Then the phone rang.
It wasn’t a number she recognized, but distracted by the bleeding thumb, she answered it. Mom always answers the phone.
Then an unfamiliar voice announced, “We have your daughter.”
What followed next was five hours of hell.
Police call it a virtual kidnapping — an old scam that is having a renaissance across the country and particularly in the Washington region. The callers target affluent areas and find enough information online to make their ruse plausible.
Mueller, 59, had no idea that she was being played. She believed her daughter’s life was at stake and did everything she was instructed to do.
The kidnapper told Mueller to put her phone on speaker, get her purse and her phone charger, and get into the car.
“How much cash can you get right now?” he asked.
What is a daughter worth? Anything. Everything.
“$10,000,” she replied.
The voice — calm and eloquent with a faint accent but an Americanized command of the language — warned her not to try to get help from anyone. Otherwise, they would kill her daughter.
Her youngest child attends college hundreds of miles away in a town that’s a little rough around the edges, and Mueller had no way of knowing if she was really safe.
“They told me that they were actually targeting someone else, someone they would be able to get a lot of money for. But they said my daughter intervened when they tried to grab him. And that sounded exactly like something she would do,” Mueller said.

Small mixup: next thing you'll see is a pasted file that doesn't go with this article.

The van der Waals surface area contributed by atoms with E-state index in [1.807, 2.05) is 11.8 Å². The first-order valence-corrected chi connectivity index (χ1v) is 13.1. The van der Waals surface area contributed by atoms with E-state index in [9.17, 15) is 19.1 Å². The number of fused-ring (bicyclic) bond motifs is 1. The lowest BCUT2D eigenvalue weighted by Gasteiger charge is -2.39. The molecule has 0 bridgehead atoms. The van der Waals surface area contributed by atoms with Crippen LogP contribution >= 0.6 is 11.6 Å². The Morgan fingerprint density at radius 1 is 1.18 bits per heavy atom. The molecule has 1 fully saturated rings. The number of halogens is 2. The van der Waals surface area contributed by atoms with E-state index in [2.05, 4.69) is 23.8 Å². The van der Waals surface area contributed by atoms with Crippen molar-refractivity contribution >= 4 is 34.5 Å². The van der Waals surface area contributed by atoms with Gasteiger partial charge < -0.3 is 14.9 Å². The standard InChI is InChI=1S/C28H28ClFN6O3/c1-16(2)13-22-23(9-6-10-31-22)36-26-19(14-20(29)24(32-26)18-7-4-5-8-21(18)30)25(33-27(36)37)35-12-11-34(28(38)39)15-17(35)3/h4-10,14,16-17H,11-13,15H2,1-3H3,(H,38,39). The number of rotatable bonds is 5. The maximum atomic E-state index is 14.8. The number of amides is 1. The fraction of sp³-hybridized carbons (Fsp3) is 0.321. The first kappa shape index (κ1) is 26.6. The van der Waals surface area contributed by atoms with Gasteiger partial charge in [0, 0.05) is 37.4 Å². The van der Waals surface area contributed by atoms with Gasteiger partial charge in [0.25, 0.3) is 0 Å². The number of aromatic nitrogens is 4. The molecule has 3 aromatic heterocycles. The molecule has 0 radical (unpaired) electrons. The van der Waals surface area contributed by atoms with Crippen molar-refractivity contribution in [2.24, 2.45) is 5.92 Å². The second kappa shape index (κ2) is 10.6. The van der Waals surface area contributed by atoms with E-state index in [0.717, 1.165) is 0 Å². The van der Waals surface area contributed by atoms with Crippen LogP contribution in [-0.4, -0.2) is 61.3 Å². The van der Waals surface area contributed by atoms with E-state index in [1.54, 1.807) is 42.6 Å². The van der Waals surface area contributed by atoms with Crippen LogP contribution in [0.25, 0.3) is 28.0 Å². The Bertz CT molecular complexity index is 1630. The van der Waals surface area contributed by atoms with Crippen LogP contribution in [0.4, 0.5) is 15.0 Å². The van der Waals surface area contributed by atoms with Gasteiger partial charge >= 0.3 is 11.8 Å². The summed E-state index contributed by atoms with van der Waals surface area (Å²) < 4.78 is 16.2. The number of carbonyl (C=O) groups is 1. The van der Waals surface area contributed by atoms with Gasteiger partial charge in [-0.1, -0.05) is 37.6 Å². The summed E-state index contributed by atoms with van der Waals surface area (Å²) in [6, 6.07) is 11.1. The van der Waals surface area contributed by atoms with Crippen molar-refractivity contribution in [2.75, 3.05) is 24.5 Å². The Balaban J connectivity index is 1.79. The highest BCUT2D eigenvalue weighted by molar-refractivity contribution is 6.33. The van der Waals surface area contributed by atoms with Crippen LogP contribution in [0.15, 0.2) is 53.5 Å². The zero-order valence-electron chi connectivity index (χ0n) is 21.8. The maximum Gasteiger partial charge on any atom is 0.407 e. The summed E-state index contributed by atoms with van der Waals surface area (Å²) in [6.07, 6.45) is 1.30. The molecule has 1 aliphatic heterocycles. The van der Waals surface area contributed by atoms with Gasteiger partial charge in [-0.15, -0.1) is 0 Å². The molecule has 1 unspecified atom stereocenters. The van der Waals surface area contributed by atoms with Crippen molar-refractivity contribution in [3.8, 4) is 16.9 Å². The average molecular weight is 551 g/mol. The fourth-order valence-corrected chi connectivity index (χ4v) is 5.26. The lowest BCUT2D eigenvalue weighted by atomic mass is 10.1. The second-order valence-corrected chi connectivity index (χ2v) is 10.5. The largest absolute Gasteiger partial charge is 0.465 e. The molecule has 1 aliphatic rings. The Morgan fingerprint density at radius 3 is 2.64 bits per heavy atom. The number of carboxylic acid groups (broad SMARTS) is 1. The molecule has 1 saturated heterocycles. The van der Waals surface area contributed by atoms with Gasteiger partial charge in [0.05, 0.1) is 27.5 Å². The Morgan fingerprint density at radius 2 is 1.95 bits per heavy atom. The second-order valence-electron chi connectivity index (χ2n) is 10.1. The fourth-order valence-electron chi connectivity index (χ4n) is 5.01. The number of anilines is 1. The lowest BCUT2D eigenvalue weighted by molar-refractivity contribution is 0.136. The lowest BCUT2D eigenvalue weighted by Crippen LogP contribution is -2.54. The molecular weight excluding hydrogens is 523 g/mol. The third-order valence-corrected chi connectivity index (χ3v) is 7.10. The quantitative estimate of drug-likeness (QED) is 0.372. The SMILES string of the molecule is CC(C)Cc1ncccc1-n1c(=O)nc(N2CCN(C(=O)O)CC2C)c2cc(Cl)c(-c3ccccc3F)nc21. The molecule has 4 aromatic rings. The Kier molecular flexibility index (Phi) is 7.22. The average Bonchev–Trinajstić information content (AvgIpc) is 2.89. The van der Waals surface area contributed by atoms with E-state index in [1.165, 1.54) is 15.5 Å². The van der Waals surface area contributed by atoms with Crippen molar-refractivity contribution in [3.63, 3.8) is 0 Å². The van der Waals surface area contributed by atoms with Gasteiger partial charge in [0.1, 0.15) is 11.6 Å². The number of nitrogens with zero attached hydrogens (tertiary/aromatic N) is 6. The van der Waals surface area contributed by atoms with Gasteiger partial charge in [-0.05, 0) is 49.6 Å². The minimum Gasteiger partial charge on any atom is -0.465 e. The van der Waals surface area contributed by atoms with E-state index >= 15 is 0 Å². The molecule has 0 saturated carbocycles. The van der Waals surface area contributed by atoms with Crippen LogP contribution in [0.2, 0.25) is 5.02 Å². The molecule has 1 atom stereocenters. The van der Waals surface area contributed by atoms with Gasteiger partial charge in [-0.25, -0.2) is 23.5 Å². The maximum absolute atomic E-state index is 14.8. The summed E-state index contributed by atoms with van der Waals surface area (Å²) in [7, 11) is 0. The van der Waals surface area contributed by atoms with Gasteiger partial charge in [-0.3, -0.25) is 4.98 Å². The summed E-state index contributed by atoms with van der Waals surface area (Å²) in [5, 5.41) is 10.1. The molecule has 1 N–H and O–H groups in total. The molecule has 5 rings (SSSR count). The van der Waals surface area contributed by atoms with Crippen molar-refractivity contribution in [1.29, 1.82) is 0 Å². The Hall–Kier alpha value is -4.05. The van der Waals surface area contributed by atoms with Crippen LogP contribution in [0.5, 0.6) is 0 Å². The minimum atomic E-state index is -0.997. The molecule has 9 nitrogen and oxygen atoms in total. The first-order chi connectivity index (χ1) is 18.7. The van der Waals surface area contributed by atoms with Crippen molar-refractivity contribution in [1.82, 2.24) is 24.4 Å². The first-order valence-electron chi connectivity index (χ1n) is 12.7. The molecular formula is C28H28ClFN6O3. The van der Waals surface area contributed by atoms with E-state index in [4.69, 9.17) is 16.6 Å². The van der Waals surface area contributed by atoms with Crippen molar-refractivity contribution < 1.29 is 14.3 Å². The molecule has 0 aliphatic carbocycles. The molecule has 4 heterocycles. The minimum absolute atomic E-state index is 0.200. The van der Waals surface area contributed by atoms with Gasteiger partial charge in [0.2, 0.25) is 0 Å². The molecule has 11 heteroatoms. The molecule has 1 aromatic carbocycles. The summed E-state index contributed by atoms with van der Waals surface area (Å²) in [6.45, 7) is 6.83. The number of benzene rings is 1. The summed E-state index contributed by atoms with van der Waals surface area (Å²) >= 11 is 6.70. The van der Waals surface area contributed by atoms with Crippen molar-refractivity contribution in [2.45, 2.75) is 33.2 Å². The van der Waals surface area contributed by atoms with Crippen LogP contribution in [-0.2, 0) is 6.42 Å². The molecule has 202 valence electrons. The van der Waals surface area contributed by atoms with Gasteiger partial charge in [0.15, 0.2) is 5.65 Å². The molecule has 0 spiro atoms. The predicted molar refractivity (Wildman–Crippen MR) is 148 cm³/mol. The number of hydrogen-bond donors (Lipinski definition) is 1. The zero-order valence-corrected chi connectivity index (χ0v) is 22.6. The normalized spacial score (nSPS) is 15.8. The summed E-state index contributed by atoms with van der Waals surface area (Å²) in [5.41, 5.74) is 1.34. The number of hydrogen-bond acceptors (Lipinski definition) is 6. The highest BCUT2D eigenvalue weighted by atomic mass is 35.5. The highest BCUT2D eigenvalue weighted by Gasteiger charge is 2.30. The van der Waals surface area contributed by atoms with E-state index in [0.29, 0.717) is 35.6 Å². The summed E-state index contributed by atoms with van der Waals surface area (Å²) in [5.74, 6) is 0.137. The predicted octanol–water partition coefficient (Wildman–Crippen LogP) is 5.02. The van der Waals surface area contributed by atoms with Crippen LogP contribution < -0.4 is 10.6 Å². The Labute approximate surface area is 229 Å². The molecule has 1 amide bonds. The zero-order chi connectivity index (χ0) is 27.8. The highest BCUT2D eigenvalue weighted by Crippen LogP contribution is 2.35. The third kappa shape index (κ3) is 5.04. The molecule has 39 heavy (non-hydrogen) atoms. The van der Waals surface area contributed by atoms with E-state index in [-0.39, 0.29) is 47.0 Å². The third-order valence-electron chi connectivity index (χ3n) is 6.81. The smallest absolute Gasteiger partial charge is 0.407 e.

“I was terrified,” she said. “They told me they wouldn’t hesitate to kill her.”
The caller told Mueller he had hacked her phone and knew exactly where she was going. And then, for hours, he instructed her to go to small offices and stores across Northern Virginia, where she wired the maximum amount — usually $1,900 — to the name and addresses in Mexico that he had given her.
She went from Leesburg to Reston to Herndon to Arlington County to Seven Corners, crisscrossing Northern Virginia until nightfall, following his directions, turn by turn.
She kept asking to talk to her daughter.
“They kept promising me: ‘As soon as you send the last one, you will talk to her,’ ” she said.
He described the buildings in front of her or the fields she had passed, almost is if he were following her.
She thought of flagging someone down, but he could hear every move she made.
After every deposit, he told her to rip up the receipts. When he didn’t hear the ripping sound once, he noticed. So she grabbed another piece of paper and ripped it. He was satisfied, and she stuffed that whole receipt into her purse.
“I’ll call you Mom, and you call me Son,” he told her. She began crying.
“Stop crying, Mom,” he told her.
He talked to her throughout the whole ordeal, making sure he had her attention every minute. He told her he was a professional and part of a group of kidnappers — “a huge organization” — who do this all the time, and that they kill.
He said that they had put a set of headphones on the daughter, so she could hear everything, so she would know if her mom did anything to cause her death.
At each stop, in between answering his questions, she thought about how to ask for help.
What if she wrote a note to the clerk? But one word from the clerk, and he would hear it.